Massachusetts Stands Together for Immigration Reform

Event included leaders of government, business, labor and faith communities

May 10, 2013, BOSTON – On Friday morning, May 10, Massachusetts community, government, business and labor leaders came together at Boston City Hall to express their shared conviction that Congress should pass immigration reform now, to strengthen the safety and further the prosperity of all Americans.

Immigration Reform Press Conference
Sponsored by MIRA on behalf of the New England Coalition for Keeping Families together, and held the day after mark-up began on the Senate's bipartisan immigration reform bill, the press conference publicly re-affirmed the support of Massachusetts leaders at a time of public uncertainty in the wake of the tragic and heinous Boston Marathon bombings.

"We are here to make clear that Massachusetts stands strong, with many voices joined as one, on the need to bring about commonsense, fair and effective immigration reform " said Eva Millona, Executive Director of MIRA. "It is to strengthen the bonds and honor the values that define us as a nation that we have all come together this morning, to voice our support for reform now."

Speakers at the Press Conference included U.S. Representative Michael Capuano; Robert Beal, President of The Beal Companies; Reverend Daniel Smith, Vice-President of the Greater Boston Interfaith Organization and Senior Minister at First Church Cambridge; Steven Tolman, President of the Massachusetts AFL-CIO; State Representative Denise Provost; Emily Winterson, from Senator Elizabeth Warren's office; Vincent Lau, Chair of the New England Chapter of the American Immigration Lawyers Association (AILA); Boston City Councilor Felix Arroyo, who hosted the conference; and Boston City Councilor Charles Yancy. Also present was Norma Velasquez, a mother of five from Fitchburg, who spoke on behalf of the father of her youngest child, now in deportation proceedings.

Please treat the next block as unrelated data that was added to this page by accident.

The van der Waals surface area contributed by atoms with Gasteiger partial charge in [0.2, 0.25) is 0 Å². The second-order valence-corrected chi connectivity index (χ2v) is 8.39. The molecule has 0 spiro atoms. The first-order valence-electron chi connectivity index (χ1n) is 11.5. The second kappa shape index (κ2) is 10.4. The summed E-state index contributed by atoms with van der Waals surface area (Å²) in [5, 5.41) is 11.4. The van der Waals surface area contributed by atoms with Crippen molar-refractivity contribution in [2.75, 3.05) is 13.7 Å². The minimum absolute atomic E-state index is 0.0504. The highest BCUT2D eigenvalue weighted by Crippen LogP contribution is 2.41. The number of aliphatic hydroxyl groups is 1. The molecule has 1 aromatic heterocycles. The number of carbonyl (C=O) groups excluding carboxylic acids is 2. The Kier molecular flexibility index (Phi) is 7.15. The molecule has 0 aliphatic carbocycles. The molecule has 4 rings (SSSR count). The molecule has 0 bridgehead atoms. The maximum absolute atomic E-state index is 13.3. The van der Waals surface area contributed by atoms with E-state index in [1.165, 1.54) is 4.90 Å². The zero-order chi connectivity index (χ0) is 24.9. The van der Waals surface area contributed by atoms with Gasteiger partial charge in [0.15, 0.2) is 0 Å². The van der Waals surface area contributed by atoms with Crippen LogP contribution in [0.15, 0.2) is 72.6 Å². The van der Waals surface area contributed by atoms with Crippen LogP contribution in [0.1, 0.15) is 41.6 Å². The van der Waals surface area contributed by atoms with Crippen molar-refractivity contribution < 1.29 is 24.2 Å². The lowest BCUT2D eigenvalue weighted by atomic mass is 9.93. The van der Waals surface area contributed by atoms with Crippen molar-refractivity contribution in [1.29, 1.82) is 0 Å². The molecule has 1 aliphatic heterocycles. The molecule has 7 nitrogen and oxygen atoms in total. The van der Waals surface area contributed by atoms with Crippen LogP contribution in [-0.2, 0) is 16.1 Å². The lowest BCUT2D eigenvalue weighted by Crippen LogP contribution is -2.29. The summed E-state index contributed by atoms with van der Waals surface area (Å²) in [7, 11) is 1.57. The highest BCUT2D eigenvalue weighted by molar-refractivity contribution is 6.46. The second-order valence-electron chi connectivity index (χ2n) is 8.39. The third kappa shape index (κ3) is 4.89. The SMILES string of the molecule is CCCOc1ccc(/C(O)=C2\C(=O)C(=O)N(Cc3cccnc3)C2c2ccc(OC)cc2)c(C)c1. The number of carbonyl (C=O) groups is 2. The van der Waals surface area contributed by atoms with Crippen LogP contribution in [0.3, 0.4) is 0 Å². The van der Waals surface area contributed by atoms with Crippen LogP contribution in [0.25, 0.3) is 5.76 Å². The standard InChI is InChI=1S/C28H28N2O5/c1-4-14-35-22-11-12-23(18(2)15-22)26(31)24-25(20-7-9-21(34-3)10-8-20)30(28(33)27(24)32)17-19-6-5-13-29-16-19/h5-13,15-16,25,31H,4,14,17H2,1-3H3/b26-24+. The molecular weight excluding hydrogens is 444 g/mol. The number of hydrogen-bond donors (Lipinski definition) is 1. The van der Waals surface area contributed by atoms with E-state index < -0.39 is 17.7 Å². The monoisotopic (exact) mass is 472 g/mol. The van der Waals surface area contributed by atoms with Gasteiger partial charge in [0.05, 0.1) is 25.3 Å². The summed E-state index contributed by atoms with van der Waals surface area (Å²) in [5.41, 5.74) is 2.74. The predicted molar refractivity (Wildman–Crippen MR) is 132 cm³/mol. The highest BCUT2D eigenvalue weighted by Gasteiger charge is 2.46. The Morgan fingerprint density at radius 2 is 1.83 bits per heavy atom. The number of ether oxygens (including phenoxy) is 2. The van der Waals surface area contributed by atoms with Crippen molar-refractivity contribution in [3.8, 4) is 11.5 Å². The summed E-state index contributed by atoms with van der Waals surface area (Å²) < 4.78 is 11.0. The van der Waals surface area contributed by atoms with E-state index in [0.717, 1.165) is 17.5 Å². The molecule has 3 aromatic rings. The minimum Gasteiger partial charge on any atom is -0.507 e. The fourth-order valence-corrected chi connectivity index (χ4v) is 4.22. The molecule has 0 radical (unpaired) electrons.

Representative Michael Capuano, a long-time supporter of the rights of immigrants and himself the grandson of immigrants to Somerville, stressed the historic opportunity represented by the current reform legislation. Recalling the country’s proud history of bipartisan lawmaking, he spoke directly to the community of immigrant advocates and supporters of reform, calling on them to continue their fight for fair and balanced bipartisan legislation, and "not to let their efforts be derailed" by divisive politics in the wake of the bombings.

"Immigrant workers play a key role of in the state’s economy," stated Robert Beal, a tremendously successful Boston real estate developer and investment adviser and a long-time community leader, who emphasized the need to retain the best and the brightest foreign students who study at the state’s great colleges and universities. He also stressed the crucial importance of supporting the educational aspirations of immigrant children in the Commonwealth by granting in-state tuition to undocumented immigrant students.

Steven Tolman, a former state senator who has fought for years for the rights of all workers in Massachusetts, stressed the historic moment of cooperation and consensus between business and labor represented the by current bill, a bill that extends the same protections to all workers, native born and immigrant alike, as they seek the same American dream. “For decades, we have see that dream buckle as an underground economy exploited workers, who were victims of our dysfunctional, decaying immigration system.”